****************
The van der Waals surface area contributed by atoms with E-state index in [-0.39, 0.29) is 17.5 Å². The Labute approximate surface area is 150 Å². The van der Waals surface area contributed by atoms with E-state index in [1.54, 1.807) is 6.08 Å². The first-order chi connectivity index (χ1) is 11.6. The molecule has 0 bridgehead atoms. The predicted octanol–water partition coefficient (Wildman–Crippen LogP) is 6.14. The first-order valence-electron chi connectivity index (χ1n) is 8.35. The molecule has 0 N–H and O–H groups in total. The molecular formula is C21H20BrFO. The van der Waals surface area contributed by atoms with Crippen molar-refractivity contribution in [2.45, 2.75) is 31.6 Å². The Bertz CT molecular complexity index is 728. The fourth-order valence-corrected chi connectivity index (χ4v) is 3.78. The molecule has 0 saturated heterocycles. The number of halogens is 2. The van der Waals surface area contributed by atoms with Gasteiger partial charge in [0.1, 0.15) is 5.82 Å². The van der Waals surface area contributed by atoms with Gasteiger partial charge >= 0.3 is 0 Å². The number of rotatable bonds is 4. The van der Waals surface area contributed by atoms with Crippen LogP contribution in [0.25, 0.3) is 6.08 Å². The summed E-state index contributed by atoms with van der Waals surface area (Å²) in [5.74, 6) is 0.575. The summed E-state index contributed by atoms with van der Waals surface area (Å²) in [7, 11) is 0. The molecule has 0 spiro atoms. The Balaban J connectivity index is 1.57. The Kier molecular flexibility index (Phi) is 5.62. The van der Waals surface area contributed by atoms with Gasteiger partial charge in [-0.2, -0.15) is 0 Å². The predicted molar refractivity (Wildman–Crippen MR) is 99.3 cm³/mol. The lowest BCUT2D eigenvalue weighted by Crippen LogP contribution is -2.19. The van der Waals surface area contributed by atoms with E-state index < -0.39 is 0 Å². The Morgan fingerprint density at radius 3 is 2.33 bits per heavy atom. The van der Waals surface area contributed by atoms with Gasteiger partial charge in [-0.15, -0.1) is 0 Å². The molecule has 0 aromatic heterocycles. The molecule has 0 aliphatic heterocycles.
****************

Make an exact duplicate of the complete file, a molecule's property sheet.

The van der Waals surface area contributed by atoms with E-state index in [-0.39, 0.29) is 17.5 Å². The Labute approximate surface area is 150 Å². The van der Waals surface area contributed by atoms with E-state index in [1.54, 1.807) is 6.08 Å². The first-order chi connectivity index (χ1) is 11.6. The molecule has 0 bridgehead atoms. The predicted octanol–water partition coefficient (Wildman–Crippen LogP) is 6.14. The first-order valence-electron chi connectivity index (χ1n) is 8.35. The molecule has 0 N–H and O–H groups in total. The molecular formula is C21H20BrFO. The van der Waals surface area contributed by atoms with Crippen molar-refractivity contribution in [2.45, 2.75) is 31.6 Å². The Bertz CT molecular complexity index is 728. The fourth-order valence-corrected chi connectivity index (χ4v) is 3.78. The molecule has 0 saturated heterocycles. The number of halogens is 2. The van der Waals surface area contributed by atoms with Gasteiger partial charge in [0.1, 0.15) is 5.82 Å². The van der Waals surface area contributed by atoms with Gasteiger partial charge >= 0.3 is 0 Å². The number of rotatable bonds is 4. The van der Waals surface area contributed by atoms with Crippen LogP contribution in [0.25, 0.3) is 6.08 Å². The summed E-state index contributed by atoms with van der Waals surface area (Å²) in [5.74, 6) is 0.575. The summed E-state index contributed by atoms with van der Waals surface area (Å²) in [7, 11) is 0. The molecule has 0 spiro atoms. The Balaban J connectivity index is 1.57. The Kier molecular flexibility index (Phi) is 5.62. The van der Waals surface area contributed by atoms with Gasteiger partial charge in [-0.2, -0.15) is 0 Å². The predicted molar refractivity (Wildman–Crippen MR) is 99.3 cm³/mol. The lowest BCUT2D eigenvalue weighted by Crippen LogP contribution is -2.19. The van der Waals surface area contributed by atoms with E-state index < -0.39 is 0 Å². The Morgan fingerprint density at radius 3 is 2.33 bits per heavy atom. The van der Waals surface area contributed by atoms with Gasteiger partial charge in [-0.15, -0.1) is 0 Å². The molecule has 0 aromatic heterocycles. The molecule has 0 aliphatic heterocycles.